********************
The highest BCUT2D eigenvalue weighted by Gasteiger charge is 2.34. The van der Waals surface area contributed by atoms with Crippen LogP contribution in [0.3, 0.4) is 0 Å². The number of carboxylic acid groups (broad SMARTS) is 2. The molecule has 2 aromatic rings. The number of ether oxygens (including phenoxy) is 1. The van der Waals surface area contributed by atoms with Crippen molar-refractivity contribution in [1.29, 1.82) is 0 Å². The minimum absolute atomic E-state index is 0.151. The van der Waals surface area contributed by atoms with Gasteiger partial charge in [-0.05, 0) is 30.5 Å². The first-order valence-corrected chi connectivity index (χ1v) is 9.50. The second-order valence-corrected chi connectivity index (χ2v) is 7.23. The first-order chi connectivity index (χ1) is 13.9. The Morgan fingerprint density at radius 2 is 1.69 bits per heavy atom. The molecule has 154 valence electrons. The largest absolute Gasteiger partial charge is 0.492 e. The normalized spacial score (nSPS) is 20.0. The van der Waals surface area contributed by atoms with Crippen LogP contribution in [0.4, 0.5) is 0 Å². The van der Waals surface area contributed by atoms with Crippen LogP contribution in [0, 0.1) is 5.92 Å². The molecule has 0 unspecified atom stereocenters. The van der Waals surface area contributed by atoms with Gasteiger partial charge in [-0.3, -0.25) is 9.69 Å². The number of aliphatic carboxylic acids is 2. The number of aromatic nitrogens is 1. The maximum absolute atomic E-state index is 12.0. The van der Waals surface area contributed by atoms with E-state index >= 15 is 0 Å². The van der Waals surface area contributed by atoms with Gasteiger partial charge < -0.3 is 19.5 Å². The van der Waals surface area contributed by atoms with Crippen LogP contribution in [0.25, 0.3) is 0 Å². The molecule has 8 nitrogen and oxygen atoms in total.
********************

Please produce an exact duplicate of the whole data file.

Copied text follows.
The highest BCUT2D eigenvalue weighted by Gasteiger charge is 2.34. The van der Waals surface area contributed by atoms with Crippen LogP contribution in [0.3, 0.4) is 0 Å². The number of carboxylic acid groups (broad SMARTS) is 2. The molecule has 2 aromatic rings. The number of ether oxygens (including phenoxy) is 1. The van der Waals surface area contributed by atoms with Crippen molar-refractivity contribution in [1.29, 1.82) is 0 Å². The minimum absolute atomic E-state index is 0.151. The van der Waals surface area contributed by atoms with Gasteiger partial charge in [-0.05, 0) is 30.5 Å². The first-order valence-corrected chi connectivity index (χ1v) is 9.50. The second-order valence-corrected chi connectivity index (χ2v) is 7.23. The first-order chi connectivity index (χ1) is 13.9. The Morgan fingerprint density at radius 2 is 1.69 bits per heavy atom. The molecule has 154 valence electrons. The largest absolute Gasteiger partial charge is 0.492 e. The normalized spacial score (nSPS) is 20.0. The van der Waals surface area contributed by atoms with Crippen LogP contribution in [0.4, 0.5) is 0 Å². The van der Waals surface area contributed by atoms with Crippen LogP contribution in [0, 0.1) is 5.92 Å². The molecule has 0 unspecified atom stereocenters. The van der Waals surface area contributed by atoms with Gasteiger partial charge in [-0.3, -0.25) is 9.69 Å². The number of aliphatic carboxylic acids is 2. The number of aromatic nitrogens is 1. The maximum absolute atomic E-state index is 12.0. The van der Waals surface area contributed by atoms with E-state index >= 15 is 0 Å². The van der Waals surface area contributed by atoms with Gasteiger partial charge < -0.3 is 19.5 Å². The van der Waals surface area contributed by atoms with Crippen LogP contribution in [0.25, 0.3) is 0 Å². The molecule has 8 nitrogen and oxygen atoms in total.